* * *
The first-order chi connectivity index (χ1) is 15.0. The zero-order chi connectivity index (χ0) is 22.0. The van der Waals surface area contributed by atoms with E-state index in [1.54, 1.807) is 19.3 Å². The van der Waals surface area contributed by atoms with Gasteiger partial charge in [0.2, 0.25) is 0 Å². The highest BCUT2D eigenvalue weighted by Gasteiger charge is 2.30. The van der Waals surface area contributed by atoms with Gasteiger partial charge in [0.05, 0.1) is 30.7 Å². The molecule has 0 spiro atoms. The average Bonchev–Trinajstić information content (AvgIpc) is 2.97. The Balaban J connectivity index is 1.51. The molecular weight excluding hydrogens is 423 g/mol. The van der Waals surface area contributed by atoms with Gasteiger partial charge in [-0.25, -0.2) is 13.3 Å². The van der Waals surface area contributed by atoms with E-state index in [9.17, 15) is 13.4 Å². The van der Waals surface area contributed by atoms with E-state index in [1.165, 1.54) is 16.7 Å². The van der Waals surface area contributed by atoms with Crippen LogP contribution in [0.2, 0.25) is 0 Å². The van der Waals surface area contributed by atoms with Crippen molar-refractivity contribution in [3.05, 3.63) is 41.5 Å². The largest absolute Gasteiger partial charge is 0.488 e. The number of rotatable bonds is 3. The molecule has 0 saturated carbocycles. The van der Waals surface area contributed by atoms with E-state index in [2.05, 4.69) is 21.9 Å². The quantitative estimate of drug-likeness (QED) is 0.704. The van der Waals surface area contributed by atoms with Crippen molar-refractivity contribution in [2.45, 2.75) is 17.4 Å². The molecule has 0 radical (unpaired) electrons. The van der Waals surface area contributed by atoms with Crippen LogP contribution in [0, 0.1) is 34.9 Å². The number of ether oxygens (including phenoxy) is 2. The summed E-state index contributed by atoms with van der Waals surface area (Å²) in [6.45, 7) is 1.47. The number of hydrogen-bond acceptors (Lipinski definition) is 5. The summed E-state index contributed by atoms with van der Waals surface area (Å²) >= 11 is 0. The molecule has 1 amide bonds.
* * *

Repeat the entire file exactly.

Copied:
The first-order chi connectivity index (χ1) is 15.0. The zero-order chi connectivity index (χ0) is 22.0. The van der Waals surface area contributed by atoms with E-state index in [1.54, 1.807) is 19.3 Å². The van der Waals surface area contributed by atoms with Gasteiger partial charge in [0.2, 0.25) is 0 Å². The highest BCUT2D eigenvalue weighted by Gasteiger charge is 2.30. The van der Waals surface area contributed by atoms with Gasteiger partial charge in [0.05, 0.1) is 30.7 Å². The molecule has 0 spiro atoms. The average Bonchev–Trinajstić information content (AvgIpc) is 2.97. The Balaban J connectivity index is 1.51. The molecular weight excluding hydrogens is 423 g/mol. The van der Waals surface area contributed by atoms with Gasteiger partial charge in [-0.25, -0.2) is 13.3 Å². The van der Waals surface area contributed by atoms with E-state index in [9.17, 15) is 13.4 Å². The van der Waals surface area contributed by atoms with E-state index in [1.165, 1.54) is 16.7 Å². The van der Waals surface area contributed by atoms with Crippen LogP contribution in [0.2, 0.25) is 0 Å². The van der Waals surface area contributed by atoms with Crippen molar-refractivity contribution in [3.05, 3.63) is 41.5 Å². The largest absolute Gasteiger partial charge is 0.488 e. The number of rotatable bonds is 3. The molecule has 0 saturated carbocycles. The van der Waals surface area contributed by atoms with E-state index in [2.05, 4.69) is 21.9 Å². The quantitative estimate of drug-likeness (QED) is 0.704. The van der Waals surface area contributed by atoms with Crippen molar-refractivity contribution in [2.45, 2.75) is 17.4 Å². The molecule has 0 radical (unpaired) electrons. The van der Waals surface area contributed by atoms with Crippen LogP contribution in [0, 0.1) is 34.9 Å². The number of ether oxygens (including phenoxy) is 2. The summed E-state index contributed by atoms with van der Waals surface area (Å²) in [6.45, 7) is 1.47. The number of hydrogen-bond acceptors (Lipinski definition) is 5. The summed E-state index contributed by atoms with van der Waals surface area (Å²) >= 11 is 0. The molecule has 1 amide bonds.